. Nicoll R, Wiklund U, Zhao Y, et al. The coronary calcium score is a more accurate predictor of significant coronary stenosis than conventional risk factors in symptomatic patients: euro-CCAD study. Int J Cardiol 2016;207:13–9.
. Doherty TM, Fitzpatrick LA, Shaheen A, et al. Genetic determinants of arterial calcification
associated with atherosclerosis. Mayo Clin Proc 2004;79:197–210.
. Rutsch F, Nitschke Y, Terkeltaub R. Genetics in arterial calcification
: pieces of a puzzle and cogs in a wheel. Circ Res 2011;109:578–92.
. Eltzschig HK, Robson SC. NT5E mutations and arterial calcifications. N Engl J Med 2011;364:1577–8.
. Kochan Z, Karbowska J, Gogga P, et al. Polymorphism in exon 6 of the human NT5E gene
is associated with aortic valve calcification. Nucleosides Nucleotides Nucleic Acids 2016;35:726–31.
. Janowitz WR, Agatston AS, Viamonte M Jr. Comparison of serial quantitative evaluation of calcified coronary artery plaque by ultrafast computed tomography in persons with and without obstructive coronary artery disease
. Am J Cardiol 1991;68:1–6.
. Robinson JT, Thorvaldsdottir H, Winckler W, et al. Integrative genomics viewer. Nat Biotechnol 2011;29:24–6.
. Thorvaldsdottir H, Robinson JT, Mesirov JP. Integrative Genomics Viewer (IGV): high-performance genomics data visualization and exploration. Brief Bioinform 2013;14:178–92.
. Ameur A, Dahlberg J, Olason P, et al. SweGen: a whole-genome data resource of genetic variability in a cross-section of the Swedish population. Eur J Hum Genet 2017;25:1253–60.
. Acs P, Beheshti M, Szallasi Z, et al. Effect of a tyrosine 155 to phenylalanine mutation of protein kinase cdelta on the proliferative and tumorigenic properties of NIH 3T3 fibroblasts. Carcinogenesis 2000;21:887–91.
. Daubner SC, Fitzpatrick PF. Mutation to phenylalanine of tyrosine 371 in tyrosine hydroxylase increases the affinity for phenylalanine. Biochemistry 1998;37:16440–4.
. Sorkin DL, Duong DK, Miller AF. Mutation of tyrosine 34 to phenylalanine eliminates the active site pK of reduced iron-containing superoxide dismutase. Biochemistry 1997;36:8202–8.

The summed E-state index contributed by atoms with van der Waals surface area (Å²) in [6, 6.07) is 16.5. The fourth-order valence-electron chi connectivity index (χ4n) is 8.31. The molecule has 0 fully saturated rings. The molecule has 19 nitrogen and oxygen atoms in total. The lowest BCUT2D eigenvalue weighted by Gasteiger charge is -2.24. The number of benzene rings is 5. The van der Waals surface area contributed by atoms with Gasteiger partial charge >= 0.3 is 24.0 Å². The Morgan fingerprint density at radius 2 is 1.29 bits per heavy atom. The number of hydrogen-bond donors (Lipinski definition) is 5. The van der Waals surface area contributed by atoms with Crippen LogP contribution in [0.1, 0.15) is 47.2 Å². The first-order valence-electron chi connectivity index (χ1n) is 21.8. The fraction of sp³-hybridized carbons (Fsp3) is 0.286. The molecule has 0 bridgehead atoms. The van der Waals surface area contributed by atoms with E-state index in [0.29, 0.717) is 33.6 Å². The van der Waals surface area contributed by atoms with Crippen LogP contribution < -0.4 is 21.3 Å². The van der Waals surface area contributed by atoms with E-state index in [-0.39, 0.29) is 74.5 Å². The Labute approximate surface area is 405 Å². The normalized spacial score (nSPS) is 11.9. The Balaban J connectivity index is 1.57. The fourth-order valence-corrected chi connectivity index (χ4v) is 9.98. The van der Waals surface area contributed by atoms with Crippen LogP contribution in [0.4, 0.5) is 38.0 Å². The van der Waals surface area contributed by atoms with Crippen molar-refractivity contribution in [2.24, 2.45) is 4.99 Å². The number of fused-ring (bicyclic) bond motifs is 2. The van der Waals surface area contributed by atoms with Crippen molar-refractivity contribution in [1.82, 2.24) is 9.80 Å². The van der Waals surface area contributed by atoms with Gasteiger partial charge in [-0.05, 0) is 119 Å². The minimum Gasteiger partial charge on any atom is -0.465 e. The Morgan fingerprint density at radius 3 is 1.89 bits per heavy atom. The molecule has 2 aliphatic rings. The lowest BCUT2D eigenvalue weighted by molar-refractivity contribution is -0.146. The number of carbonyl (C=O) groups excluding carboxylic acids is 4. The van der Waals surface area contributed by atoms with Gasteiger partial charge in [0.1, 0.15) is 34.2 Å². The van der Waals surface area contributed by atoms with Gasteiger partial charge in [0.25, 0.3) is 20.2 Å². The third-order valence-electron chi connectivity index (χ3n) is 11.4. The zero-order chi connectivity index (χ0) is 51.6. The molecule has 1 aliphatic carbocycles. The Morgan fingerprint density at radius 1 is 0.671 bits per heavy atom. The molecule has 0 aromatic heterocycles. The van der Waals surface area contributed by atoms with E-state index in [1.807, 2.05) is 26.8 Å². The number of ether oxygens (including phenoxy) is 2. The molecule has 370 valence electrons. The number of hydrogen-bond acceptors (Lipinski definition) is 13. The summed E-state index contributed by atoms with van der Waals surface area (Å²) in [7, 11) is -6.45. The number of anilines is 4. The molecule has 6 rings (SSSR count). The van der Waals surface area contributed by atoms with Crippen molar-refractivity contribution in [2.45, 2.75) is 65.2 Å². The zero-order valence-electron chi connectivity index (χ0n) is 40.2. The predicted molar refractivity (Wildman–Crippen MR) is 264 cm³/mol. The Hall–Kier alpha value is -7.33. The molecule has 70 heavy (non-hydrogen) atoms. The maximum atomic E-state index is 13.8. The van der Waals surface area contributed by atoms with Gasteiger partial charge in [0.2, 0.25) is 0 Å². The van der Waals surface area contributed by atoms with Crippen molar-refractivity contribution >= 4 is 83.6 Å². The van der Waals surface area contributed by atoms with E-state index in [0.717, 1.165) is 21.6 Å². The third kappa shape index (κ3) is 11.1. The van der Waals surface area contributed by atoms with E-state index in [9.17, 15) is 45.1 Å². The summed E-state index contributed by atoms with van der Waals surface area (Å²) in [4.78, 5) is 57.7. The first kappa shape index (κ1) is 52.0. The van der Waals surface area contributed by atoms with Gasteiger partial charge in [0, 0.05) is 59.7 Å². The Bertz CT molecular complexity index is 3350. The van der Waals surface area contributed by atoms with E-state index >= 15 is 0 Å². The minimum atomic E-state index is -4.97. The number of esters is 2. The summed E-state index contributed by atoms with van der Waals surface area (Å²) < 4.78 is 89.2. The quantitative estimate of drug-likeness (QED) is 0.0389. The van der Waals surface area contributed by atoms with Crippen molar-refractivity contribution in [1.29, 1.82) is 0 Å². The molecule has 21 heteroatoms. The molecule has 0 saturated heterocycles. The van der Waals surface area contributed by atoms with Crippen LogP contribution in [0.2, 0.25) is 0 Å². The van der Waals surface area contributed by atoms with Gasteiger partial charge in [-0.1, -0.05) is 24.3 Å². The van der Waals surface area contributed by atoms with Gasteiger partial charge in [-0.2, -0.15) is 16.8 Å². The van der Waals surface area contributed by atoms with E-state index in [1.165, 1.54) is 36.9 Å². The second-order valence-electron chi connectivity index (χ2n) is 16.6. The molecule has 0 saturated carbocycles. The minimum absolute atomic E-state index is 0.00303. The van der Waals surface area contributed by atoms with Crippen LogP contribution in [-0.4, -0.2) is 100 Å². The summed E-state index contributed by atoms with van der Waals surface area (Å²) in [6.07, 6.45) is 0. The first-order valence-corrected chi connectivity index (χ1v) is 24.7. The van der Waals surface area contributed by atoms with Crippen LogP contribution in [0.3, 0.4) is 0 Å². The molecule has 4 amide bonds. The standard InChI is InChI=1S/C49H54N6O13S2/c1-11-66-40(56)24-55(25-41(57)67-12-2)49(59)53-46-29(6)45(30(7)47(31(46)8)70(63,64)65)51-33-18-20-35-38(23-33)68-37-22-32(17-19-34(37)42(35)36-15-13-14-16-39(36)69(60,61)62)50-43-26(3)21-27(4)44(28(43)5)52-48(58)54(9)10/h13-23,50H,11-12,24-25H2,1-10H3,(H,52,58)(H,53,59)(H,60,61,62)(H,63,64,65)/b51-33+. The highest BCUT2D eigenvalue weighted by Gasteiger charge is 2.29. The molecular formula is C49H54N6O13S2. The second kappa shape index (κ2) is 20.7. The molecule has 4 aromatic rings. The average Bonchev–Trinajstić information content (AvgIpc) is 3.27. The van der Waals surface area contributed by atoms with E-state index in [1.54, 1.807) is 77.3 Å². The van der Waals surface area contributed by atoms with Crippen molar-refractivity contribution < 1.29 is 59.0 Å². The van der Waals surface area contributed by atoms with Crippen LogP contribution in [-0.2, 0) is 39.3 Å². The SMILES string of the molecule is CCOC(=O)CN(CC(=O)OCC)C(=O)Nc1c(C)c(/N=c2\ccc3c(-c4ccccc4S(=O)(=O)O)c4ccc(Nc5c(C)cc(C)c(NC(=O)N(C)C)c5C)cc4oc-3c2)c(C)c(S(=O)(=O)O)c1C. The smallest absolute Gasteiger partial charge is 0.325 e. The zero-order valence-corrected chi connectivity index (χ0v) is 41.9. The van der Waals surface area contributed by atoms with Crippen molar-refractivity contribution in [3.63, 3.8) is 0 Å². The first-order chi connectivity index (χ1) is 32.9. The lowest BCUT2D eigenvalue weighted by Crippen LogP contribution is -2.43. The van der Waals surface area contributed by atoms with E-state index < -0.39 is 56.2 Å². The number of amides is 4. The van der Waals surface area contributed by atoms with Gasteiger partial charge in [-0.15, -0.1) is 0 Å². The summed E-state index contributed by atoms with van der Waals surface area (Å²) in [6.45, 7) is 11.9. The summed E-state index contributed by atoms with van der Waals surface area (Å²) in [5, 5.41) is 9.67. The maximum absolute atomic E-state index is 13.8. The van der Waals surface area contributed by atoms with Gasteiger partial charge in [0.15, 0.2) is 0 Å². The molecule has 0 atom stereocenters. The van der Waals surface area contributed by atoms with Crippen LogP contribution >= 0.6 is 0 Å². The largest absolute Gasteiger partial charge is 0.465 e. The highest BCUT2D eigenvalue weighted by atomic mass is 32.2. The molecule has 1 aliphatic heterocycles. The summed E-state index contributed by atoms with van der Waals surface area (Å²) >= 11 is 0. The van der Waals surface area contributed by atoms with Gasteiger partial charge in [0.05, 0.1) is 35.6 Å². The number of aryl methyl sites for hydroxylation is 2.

. Poyner RR, Larsen TM, Wong SW, et al. Functional and structural changes due to a serine to alanine mutation in the active-site flap of enolase. Arch Biochem Biophys 2002;401:155–63.
. Marz W, Seelhorst U, Wellnitz B, et al. Alanine to serine polymorphism at position 986 of the calcium-sensing receptor associated with coronary heart disease, myocardial infarction, all-cause, and cardiovascular mortality. J Clin Endocrinol Metab 2007;92:2363–9.
. Koblos G, Andrikovics H, Prohaszka Z, et al. The R1141X loss-of-function mutation of the ABCC6 gene
is a strong genetic risk factor for coronary artery disease
. Genet Test Mol Biomarkers 2010;14:75–8.
. Trip MD, Smulders YM, Wegman JJ, et al. Frequent mutation in the ABCC6 gene
(R1141X) is associated with a strong increase in the prevalence of coronary artery disease
. Circulation 2002;106:773–5.
. Hu X, Peek R, Plomp A, et al. Analysis of the frequent R1141X mutation in the ABCC6 gene
in pseudoxanthoma elasticum. Invest Ophthalmol Vis Sci 2003;44:1824–9.
. Shah SP, Wong F, Sharp DM, et al. A novel rhodopsin point mutation, proline-170-histidine, associated with sectoral retinitis pigmentosa. Ophthalmic Genet 2014;35:241–7.
. Pelemans H, Esnouf RM, Parniak MA, et al. A proline-to-histidine substitution at position 225 of human immunodeficiency virus type 1 (HIV-1) reverse transcriptase (RT) sensitizes HIV-1 RT to BHAP U-90152. J Gen Virol 1998;79:1347–52.
. Rani DS, Nallari P, Priyamvada S, et al. High prevalence of Arginine to Glutamine substitution at 98, 141 and 162 positions in Troponin I (TNNI3) associated with hypertrophic cardiomyopathy among Indians. BMC Med Genet 2012;13:69.
. Lee JT, Nussbaum RL. An arginine to glutamine mutation in residue 109 of human ornithine transcarbamylase completely abolishes enzymatic activity in Cos1 cells. J Clin Invest 1989;84:1762–6.
. Nitschke Y, Rutsch F. Genetics in arterial calcification
: lessons learned from rare diseases. Trends Cardiovasc Med 2012;22:145–9.
Keywords:Copyright © 2019 The Authors. Published by Wolters Kluwer Health, Inc. All rights reserved.
arterial calcification; coronary artery disease; gene